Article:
Posted on October 28, 2017
“Asia is not going to be civilized after the methods of the West. There is too much Asia and she is too old.” Rudyard Kipling
From the gold city of Kanazawa, we rode to Kyoto by Japan Railway Thunderbird Express. Kyoto was Japan’s capital for over 1,000 years before Tokyo took its place. Kyoto is the city of Zen temples and tea ceremony, of glorious imperial gardens, and also sprinkled with art museums and modern cafes. It’s the yin of the country.
Our first stop was the Golden Pavilion (Kinkakuji), the retirement villa of shogun Ashikaga Yoshimitsu. After his death in 1408, the building was turned into a Zen temple according to his will. Constructed out of wood in the middle of a large pond, its top two floors are completely covered in gold leaf. We strolled around it taking in the view of the golden reflection shimmering over the rippling surface of the water. Its hard to believe that the building has burned down numerous times and rebuilt again and again. The present structure was rebuilt in 1955.
On another note, the entrance tickets to each site were so pretty that I have included the one we got at Kinkakuji.
The next day, the peace and serenity of Ryoan-ji Zen Temple welcomed us as soon as we entered its premise. Last time I visited the temple was in 1997, I was emotionally overwhelmed by its ephemeral power. It had instilled me with deep stillness. I was determined to return one day with Manoj. And we did!
Rocks of various sizes and bonsai trees are carefully arranged throughout this sacred precinct. The dry garden is a rectangular expanse of not grass but gravel. The carefully raked gravel in various patterns, rocks of different sizes, bonsai trees and moss are symbols of life and how it should be lived. Sitting quietly on the steps facing the rectangular expanse we contemplated as have many before us for centuries. What does the garden symbolize? Human dilemmas? How to live Here and Now?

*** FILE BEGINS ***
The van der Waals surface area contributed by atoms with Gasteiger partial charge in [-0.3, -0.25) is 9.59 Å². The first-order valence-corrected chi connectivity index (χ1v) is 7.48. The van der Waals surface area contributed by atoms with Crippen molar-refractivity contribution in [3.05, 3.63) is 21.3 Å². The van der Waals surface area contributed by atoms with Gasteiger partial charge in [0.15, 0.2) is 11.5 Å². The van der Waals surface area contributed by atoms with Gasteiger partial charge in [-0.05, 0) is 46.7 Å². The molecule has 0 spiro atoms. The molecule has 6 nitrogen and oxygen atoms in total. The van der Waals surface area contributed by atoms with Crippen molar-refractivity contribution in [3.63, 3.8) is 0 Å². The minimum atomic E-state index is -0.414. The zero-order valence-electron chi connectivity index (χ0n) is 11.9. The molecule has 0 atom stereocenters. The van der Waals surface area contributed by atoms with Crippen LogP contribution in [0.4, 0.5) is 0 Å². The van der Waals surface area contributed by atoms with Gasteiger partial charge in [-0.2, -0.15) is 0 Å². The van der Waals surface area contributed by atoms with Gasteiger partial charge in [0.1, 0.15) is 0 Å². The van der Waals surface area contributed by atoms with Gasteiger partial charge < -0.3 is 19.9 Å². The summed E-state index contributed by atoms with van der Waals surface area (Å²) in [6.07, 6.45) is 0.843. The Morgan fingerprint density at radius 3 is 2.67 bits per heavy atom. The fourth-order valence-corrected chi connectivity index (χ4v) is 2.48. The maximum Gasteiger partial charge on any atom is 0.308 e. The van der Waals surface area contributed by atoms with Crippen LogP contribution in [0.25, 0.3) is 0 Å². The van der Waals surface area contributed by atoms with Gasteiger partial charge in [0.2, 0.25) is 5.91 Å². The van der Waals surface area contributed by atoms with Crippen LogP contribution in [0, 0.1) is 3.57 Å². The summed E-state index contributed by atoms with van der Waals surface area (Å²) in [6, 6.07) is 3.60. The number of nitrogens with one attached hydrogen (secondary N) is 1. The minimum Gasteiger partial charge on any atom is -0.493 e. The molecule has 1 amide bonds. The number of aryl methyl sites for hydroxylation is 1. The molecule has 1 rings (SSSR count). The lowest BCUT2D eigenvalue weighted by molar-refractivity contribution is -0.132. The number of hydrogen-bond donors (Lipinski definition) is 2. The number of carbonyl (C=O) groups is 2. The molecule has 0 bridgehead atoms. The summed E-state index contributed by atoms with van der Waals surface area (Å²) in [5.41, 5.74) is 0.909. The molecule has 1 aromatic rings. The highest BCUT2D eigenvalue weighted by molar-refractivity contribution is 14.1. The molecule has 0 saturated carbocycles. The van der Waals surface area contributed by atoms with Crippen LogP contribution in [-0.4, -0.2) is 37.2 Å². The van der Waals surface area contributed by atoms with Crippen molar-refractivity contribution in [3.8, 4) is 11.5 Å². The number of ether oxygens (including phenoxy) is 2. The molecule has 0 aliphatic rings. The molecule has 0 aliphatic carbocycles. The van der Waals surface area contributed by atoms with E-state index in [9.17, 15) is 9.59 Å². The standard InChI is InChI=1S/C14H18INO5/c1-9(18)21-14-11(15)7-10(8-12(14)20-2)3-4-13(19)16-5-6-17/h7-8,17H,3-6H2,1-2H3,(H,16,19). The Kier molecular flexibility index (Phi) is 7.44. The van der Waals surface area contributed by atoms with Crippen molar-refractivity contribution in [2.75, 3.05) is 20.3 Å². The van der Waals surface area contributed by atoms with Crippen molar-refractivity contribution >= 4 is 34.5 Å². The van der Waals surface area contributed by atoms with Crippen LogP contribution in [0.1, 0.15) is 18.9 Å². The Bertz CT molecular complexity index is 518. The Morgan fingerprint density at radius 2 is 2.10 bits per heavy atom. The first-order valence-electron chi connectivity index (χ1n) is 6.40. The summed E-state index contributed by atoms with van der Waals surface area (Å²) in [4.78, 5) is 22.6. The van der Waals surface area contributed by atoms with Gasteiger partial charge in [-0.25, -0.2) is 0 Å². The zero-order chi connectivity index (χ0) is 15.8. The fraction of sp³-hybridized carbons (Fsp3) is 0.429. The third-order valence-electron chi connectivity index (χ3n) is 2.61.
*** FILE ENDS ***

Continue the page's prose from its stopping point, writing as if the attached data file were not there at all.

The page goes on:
The resident monk, Soen Ozeki, is responsible for daily raking of the gravel. He is also a poet. He gifted us with a copy of this poem:
Each day in life is training
Training for myself
Though failure is possible
Living each moment
Equal to anything
Ready for everything
I’m alive—I am this moment
My future is here and now
For If I cannot endure today
When and Where will I?
As in Takayama, the geiko district in Gion was a collection of streets defined by old wooden buildings and teahouses. We spotted a geiko getting into a car and two other walking in their zori sandals and kimonos. For local tourists, it was like having glimpse of Hollywood actors. Geikos are skilled in traditional arts, singing and dancing. They undergo five years of training in various arts before becoming professional geiko.
The guided tour through the five connected buildings of Nijo Castle, built almost entirely of Hinoki cypress, was an unforgettable experience. Covering 36,000-square-foot area, its interior is lavishly decorated with paintings using gold leaf and elaborate wood carvings. The castle impresses with the power and wealth the shoguns had. One of its striking feature was the sound of the nightingales. When we walked through the corridors they squeaked like the birds. The sound protected the occupants from sneak attacks and assassins.
Tea Ceremony and Origami
Tea ceremony is one of the most beautiful legacies of Kyoto. Japanese have been drinking tea for a thousand years but it’s ritualized form developed in 16th century. Warlords, wealthy merchants and literati competed to arrange the most lavish and aesthetically arresting ceremony. Highly showy tea rooms and refined ceramic ware were later replaced by understated and plain rituals. We attended such a ceremony—simple, artistic and joyful. Our hostess served us tea. We bowed gently to receive the cup, turned it clockwise thrice and took sips. The slow and graceful movements of our hostess were worth imitating.
Another hostess taught us how to create birds and gift boxes using paper—the art of origami.